We’ve fleshed out the full details of how to take Jump Notes in the technique’s debut article.
In a nutshell, you should scribble down any key highlights from the text, express any key insights in your own words, and capture any questions that occur to you as you read.
You’ll notice that it follows the same principles of the Highlight, Question, and Answer technique. The difference is that you’re thinking fast rather than slow. Your priority is breadth, not depth.
While you're scribbling, you’ll want to add boxes around whatever you judge to be a key point. Boxes are eye-catching, making them great visual anchors for when you come to review your notes.
Just like how road signs are a speedy way to re-orient yourself while driving, these boxes will make replaying your old thoughts faster. Your future self will be thankful.
Highlight, Question, and Answer (HQ&A) Notes
Now let's talk about returning to the scene of the crime.
Having used Jump Notes to give you a broad understanding, you'll find yourself having a firmer grasp of the material than you would have had otherwise. If you choose to then take HQ&A Notes, that firmer grasp will allow you to be more thoughtful and creative with your questions.
Ask a better question, and you'll get a better answer. Doing this when using the HQ&A technique means deepening your understanding of the text and training yourself to be a more original thinker. That's why it's best for when depth is your priority, as you're thinking slow.
We've broken down the details of how to take HQ&A Notes in the technique's debut article, but to offer a nutshell summary:
- Highlight: when reading, an insight might catch your attention. Highlight the passage that best captures that insight, either directly or by writing it down elsewhere for easy reference.
- Question: if your highlight is the answer, what's the question? This is your mental workout and is where the friendly friction comes in. Think of a precise question for which the answer is what you've highlighted. By applying the new insight, you'll reinforce your understanding.
- Answer: write, in your own words, the answer to your question. This final step forces you to compress the author's words, reinforce your understanding, and give you a crisp summary to recall later.
When reading, each component of the HQ&A note serves to improve your memory, focus and understanding, which is why it's great for depth:
- Highlight = The original context for your reference.
- Question = An application of the new information to form an insight.
- Answer = A compressed version of the highlight's insight expressed in your own words.
A snapshot of our Highlight, Question, and Answer (HQ&A) Notes
Based on the Jump Notes we took, there were a few standout ideas that we judged to be rich rabbit holes. These are the ones you'll want to invest more time in.
In the three examples below, we look at: 1) a framework for understanding which jobs are at the greatest risk of automation 2) how we might end up living in a post-work economy and 3) the reason why some companies are unprofitable but worth billions.
You'll notice that we were able to tie together ideas from across the book into insights. That's another advantage of using Jump Notes to see the big picture. For example, you'll see that the second HQ&A Note threads thoughts from across 13 pages of into a single note.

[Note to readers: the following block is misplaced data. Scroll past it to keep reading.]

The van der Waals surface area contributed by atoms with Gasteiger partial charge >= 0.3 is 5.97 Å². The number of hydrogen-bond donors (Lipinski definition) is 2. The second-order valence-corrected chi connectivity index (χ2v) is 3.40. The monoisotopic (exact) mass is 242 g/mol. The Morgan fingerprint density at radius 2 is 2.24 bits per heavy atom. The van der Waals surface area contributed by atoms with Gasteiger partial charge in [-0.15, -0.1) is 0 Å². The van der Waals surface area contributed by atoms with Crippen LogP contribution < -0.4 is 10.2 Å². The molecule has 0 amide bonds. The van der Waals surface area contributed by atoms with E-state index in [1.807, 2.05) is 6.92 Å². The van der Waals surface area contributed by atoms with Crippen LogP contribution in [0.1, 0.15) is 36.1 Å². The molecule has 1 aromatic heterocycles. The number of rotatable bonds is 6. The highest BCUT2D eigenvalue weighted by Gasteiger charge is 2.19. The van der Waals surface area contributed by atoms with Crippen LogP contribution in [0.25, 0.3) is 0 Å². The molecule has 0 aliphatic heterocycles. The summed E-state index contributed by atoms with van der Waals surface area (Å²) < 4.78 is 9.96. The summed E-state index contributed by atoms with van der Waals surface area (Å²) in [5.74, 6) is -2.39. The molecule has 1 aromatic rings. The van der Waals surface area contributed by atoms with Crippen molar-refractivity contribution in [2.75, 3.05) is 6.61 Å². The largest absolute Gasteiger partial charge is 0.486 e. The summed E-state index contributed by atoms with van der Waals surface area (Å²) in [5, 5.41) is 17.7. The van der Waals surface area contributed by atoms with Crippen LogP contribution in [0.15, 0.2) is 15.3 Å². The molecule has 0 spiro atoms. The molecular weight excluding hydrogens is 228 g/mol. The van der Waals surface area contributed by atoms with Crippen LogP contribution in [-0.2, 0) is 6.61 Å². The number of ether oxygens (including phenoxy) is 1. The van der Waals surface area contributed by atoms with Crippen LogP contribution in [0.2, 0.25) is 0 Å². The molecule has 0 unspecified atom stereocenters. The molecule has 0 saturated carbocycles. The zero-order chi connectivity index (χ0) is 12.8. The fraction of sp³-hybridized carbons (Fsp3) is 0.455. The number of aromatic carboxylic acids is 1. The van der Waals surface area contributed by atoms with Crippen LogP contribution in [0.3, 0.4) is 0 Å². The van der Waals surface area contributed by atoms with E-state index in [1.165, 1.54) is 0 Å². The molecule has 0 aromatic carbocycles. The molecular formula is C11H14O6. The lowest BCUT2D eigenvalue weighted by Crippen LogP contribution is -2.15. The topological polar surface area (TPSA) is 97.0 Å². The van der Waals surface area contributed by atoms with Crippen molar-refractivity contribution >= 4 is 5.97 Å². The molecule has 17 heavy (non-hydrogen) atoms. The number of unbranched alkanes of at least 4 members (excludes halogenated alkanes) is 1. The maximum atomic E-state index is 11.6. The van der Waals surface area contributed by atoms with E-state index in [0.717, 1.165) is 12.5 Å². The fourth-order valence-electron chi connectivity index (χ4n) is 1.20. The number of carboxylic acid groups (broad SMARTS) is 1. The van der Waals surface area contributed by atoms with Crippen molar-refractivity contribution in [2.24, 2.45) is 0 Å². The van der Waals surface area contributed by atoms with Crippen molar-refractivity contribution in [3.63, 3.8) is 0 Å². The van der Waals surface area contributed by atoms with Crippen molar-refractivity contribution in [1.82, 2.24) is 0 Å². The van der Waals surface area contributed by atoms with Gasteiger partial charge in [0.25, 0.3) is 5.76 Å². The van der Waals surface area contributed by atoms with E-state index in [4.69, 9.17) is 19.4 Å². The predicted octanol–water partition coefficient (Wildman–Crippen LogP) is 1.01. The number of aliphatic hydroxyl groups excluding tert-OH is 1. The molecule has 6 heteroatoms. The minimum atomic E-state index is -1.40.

Question: Why are clinical doctors at greater risk of being made redundant due to automation than nurses?
Answer: It is easier to engineer specialised artificial intelligence (great at one thing, e.g. chess) than general artificial intelligence (great at many things). Doctors = specialised; nurses = generalised. Doctors analyse information and decide a diagnosis. Nurses must do this and have great communication and motor skills, e.g. injections, bandages.
Highlight: 'Many doctors focus almost exclusively on processing information: they absorb medical data, analyse it, and produce a diagnosis. Nurses... need good motor and emotional skills... to give painful injections, ... restrain patients... probably have an AI family doctor on our smartphones decades before we have a reliable nurse robot.' p.24
Question: Why will many humans join horses in a post-work economy?
Answer: As automation gets better, retraining becomes harder. The distance from farmer to cashier is shorter than cashier to cancer researcher. Rate of change outpaces the rate of reskilling. Converges on a post-work economy for many (everyone?), much like how horses were pushed out of the job market when wagons were replaced by cars.
Highlight: '...ought to protect humans – not jobs.' (p.24) 'Can you guess how long it took AlphaZero to learn chess from scratch, prepare for the match against Stockfish [the world's computer chess champion] and develop genius instincts [and not lose]? Four hours... without the help of any human guide' (p.31) '...should focus on... protecting [people's] social status and self-worth [during the rise automation].' (p.37)
Question: Why are unprofitable companies worth billions of dollars?
Answer: At present, the value of the data a company holds isn't represented on its balance sheet. That means it isn't factored into the profit calculation. This outdated accounting practice results in many companies being unprofitable but worth billions, because their data has the potential to fuel the creation of software that people will pay a fortunate for.
Highlight: 'A popular app may lack a business model and may even lose money in the short term, but as long as it sucks data, it could be worth billions. Even if you don't know how to cash in on the data today, it is worth having it because it might hold the key to controlling and shaping life in the future.' p.78
Thinking of yourself as a jewel thief is our recommendation for reading efficiently. Start with smashing and grabbing a handful of value from a text using Jump Notes. Once you’ve found the most promising parts, you can then return to the scene of the crime and make some HQ&A Notes.
We call this the breadth and depth approach, and it's our T-shaped strategy. You can use it when reading a single text or to move through a reading list more efficiently by dipping into each text and then diving into whichever ones appear the most valuable for achieving your goal.
 AlphaZero didn't stop there. It went on to master Shogi (Japanese chess) and Go. In each case, this unsupervised form of machine learning went from utter ignorance to creative mastery in no time at all. You can read the full write up of AlphaZero's antics here.
 The Up, Down and Across technique is also wonderful for training yourself to be a more original and thoughtful thinker. It prompts you to see the ideas above, below and across from what you're reading, which is great for uncovering interesting connections and having idea babies.